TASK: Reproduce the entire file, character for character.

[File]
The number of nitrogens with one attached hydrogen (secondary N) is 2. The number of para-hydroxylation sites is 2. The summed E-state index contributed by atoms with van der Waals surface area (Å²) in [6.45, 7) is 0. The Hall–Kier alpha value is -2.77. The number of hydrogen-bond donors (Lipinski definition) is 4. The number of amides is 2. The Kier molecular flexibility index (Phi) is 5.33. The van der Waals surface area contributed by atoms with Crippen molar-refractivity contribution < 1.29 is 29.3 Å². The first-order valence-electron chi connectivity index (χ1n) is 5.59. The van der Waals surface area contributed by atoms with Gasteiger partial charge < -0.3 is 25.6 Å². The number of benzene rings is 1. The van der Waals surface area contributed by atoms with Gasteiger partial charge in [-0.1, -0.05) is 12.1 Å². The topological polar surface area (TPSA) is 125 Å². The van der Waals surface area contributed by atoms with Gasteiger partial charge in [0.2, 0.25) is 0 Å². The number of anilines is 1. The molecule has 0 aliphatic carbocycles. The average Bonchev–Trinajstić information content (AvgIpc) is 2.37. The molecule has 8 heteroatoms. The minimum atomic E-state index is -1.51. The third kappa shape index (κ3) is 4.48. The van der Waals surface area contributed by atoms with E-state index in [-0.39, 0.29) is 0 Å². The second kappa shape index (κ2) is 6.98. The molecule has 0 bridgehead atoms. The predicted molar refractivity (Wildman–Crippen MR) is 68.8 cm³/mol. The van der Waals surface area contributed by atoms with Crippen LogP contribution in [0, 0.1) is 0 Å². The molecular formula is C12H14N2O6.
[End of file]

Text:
The number of nitrogens with one attached hydrogen (secondary N) is 2. The number of para-hydroxylation sites is 2. The summed E-state index contributed by atoms with van der Waals surface area (Å²) in [6.45, 7) is 0. The Hall–Kier alpha value is -2.77. The number of hydrogen-bond donors (Lipinski definition) is 4. The number of amides is 2. The Kier molecular flexibility index (Phi) is 5.33. The van der Waals surface area contributed by atoms with Crippen molar-refractivity contribution < 1.29 is 29.3 Å². The first-order valence-electron chi connectivity index (χ1n) is 5.59. The van der Waals surface area contributed by atoms with Gasteiger partial charge < -0.3 is 25.6 Å². The number of benzene rings is 1. The van der Waals surface area contributed by atoms with Gasteiger partial charge in [-0.1, -0.05) is 12.1 Å². The topological polar surface area (TPSA) is 125 Å². The van der Waals surface area contributed by atoms with Gasteiger partial charge in [0.2, 0.25) is 0 Å². The number of anilines is 1. The molecule has 0 aliphatic carbocycles. The average Bonchev–Trinajstić information content (AvgIpc) is 2.37. The molecule has 8 heteroatoms. The minimum atomic E-state index is -1.51. The third kappa shape index (κ3) is 4.48. The van der Waals surface area contributed by atoms with E-state index in [-0.39, 0.29) is 0 Å². The second kappa shape index (κ2) is 6.98. The molecule has 0 bridgehead atoms. The predicted molar refractivity (Wildman–Crippen MR) is 68.8 cm³/mol. The van der Waals surface area contributed by atoms with Crippen LogP contribution in [0, 0.1) is 0 Å². The molecular formula is C12H14N2O6.